|Labyrinth Gardens – OLD BECOME NEW IN HELPING MODERN MANKIND|
That’s my path. And that path has led me to try and discover why labyrinth gardens are deemed so beneficial, and to also try to understand why they are popping up all over the country. Won’t you join me on this journey?
I haven’t completed (by any means) this quest to learn about labyrinths; but here’s what I’ve gleaned so far. Labyrinths aren’t new. In fact, they’ve been around for at least 4,000 years or so. And they are found in very many of the religious traditions of the world. They’re an integral part of several cultures (such as Celtic, Greek, Mayan, American Indian, etc.)
Even though some might consider the ancient labyrinths as "new age," Rev. Wilfredo Benitez of Canterbury Episcopal Church (Garden Grove, CA) writes that labyrinths are instead very "old age." "They are as ancient as Greek myths," he writes, "yet are experiencing resurgence in popularity today.
"Throughout Europe during the Middle Ages, labyrinths were built in churches and cathedrals as part of the sacred space used by worshippers. It was a common spiritual practice for Christians to walk church or cathedral labyrinths in lieu of making a pilgrimage to Jerusalem."
Regardless of where the first was built, the labyrinth is yet an ancient symbol that relates to wholeness … a combination of a purposeful path and the image of a circle on a journey into our own center (and back out again). Sound complicated? In some ways it is; but I’ve read that there is no "wrong" way to use or interpret a labyrinth. And, unlike a maze, there is no wrong path. You can’t get lost in one. A maze is meant to be a puzzle; but a labyrinth is meant to be a path for a spiritual journey.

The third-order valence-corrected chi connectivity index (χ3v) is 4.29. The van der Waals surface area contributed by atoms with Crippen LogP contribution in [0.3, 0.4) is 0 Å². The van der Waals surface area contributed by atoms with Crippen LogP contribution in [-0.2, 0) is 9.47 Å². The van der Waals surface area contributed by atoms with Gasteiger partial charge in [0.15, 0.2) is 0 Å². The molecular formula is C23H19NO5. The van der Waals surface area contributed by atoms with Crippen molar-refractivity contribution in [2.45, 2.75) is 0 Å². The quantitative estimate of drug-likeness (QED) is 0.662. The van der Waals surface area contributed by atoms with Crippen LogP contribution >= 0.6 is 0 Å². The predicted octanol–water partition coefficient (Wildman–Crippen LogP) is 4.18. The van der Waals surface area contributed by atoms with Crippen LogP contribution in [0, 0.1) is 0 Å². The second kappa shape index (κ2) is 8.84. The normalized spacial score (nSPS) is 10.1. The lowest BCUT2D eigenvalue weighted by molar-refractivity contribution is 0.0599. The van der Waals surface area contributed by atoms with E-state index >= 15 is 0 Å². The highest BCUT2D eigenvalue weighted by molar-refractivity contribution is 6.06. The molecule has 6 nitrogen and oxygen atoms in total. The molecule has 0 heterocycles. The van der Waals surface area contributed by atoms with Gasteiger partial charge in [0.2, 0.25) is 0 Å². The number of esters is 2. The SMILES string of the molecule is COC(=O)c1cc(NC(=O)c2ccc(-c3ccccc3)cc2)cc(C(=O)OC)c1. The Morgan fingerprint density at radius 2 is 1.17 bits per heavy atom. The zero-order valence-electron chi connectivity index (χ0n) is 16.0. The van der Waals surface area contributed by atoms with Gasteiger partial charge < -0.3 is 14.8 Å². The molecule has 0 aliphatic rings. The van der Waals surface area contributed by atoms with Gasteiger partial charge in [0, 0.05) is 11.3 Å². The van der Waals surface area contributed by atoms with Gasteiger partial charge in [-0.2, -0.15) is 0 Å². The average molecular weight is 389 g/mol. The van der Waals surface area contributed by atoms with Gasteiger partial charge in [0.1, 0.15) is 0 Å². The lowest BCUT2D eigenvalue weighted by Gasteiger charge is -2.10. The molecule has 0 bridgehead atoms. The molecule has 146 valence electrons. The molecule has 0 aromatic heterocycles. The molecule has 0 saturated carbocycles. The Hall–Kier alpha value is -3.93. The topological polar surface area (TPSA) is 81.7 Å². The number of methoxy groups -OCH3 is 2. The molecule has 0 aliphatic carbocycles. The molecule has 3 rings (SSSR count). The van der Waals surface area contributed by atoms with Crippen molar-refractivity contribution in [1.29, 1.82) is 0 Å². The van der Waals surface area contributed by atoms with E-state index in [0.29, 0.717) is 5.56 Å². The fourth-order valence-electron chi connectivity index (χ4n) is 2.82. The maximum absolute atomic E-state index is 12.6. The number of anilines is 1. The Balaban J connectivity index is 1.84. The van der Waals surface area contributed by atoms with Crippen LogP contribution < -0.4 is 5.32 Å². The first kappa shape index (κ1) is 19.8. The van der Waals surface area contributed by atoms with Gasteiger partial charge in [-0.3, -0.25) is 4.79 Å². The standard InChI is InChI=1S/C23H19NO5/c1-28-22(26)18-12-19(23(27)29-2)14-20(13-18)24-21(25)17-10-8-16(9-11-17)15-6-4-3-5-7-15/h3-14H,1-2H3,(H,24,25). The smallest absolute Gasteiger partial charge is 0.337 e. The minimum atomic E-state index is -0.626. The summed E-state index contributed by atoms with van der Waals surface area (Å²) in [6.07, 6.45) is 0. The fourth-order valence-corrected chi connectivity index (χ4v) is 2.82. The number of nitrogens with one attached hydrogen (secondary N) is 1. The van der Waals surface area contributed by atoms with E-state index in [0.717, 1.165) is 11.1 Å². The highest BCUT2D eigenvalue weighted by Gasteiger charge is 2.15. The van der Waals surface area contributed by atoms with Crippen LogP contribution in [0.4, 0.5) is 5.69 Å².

Besides the use of these geomantic symbols as a background for aesthetic gardens (which help people AND attract tourists), labyrinths can also be used to solve personal problems and help people to "center" (re-focus) again. Like other types of faith gardens, labyrinths can serve as a vehicle for introspection, similar to taking a thoughtful walk or going on a sacred journey.
There are many different ways to walk a labyrinth, but some specific examples include: walking with one prayer in mind, asking one question repeatedly or preparing just to listen. Many advise the use of the inward movements of the pathway for unwinding or letting go (possibly getting rid of), while using the center as a place to receive (or to be open). The path back out is sometimes used to gain new direction, new energy or comfort. Some travelers stop at several points along the way to pray, while other users simply concentrate on their breathing. Regardless, it should be done at your own pace and in your own way.
Some say a contemplative walk on a labyrinth usually takes about 20 minutes to complete, but there are no time lines or regulations. This single path is all about enhancing intuition, reception and creativity. Labyrinths can be a feature in a garden (constructed of pavers, stone, mulched pathways, etc.) or can simply be a garden unto themselves. A labyrinth can be constructed from mowed turf circles in a lawn (with gravel or mulched paths) or it can be planted with shrubs, vines, flowers, etc. However since the space between paths is usually not very wide, shrubs are often difficult to use. Most often lower growing plants are used (if any). The most common labyrinths use turf or ornamental grasses.
The center of the labyrinth can be a really rewarding place. It is sometimes supplied with a bench (for rest, prayer or meditation) and can also have other ornamental plantings. Just remember that its function is for receiving.
There is much more to learn about labyrinth gardens; but we have just taken our first steps together. Perhaps we can learn more together in the days ahead and maybe I can also post further info on our Urban Extension website for faith gardens at www.faithgardens.org.
Jerry A. Chenault is an Urban Regional Extension Agent.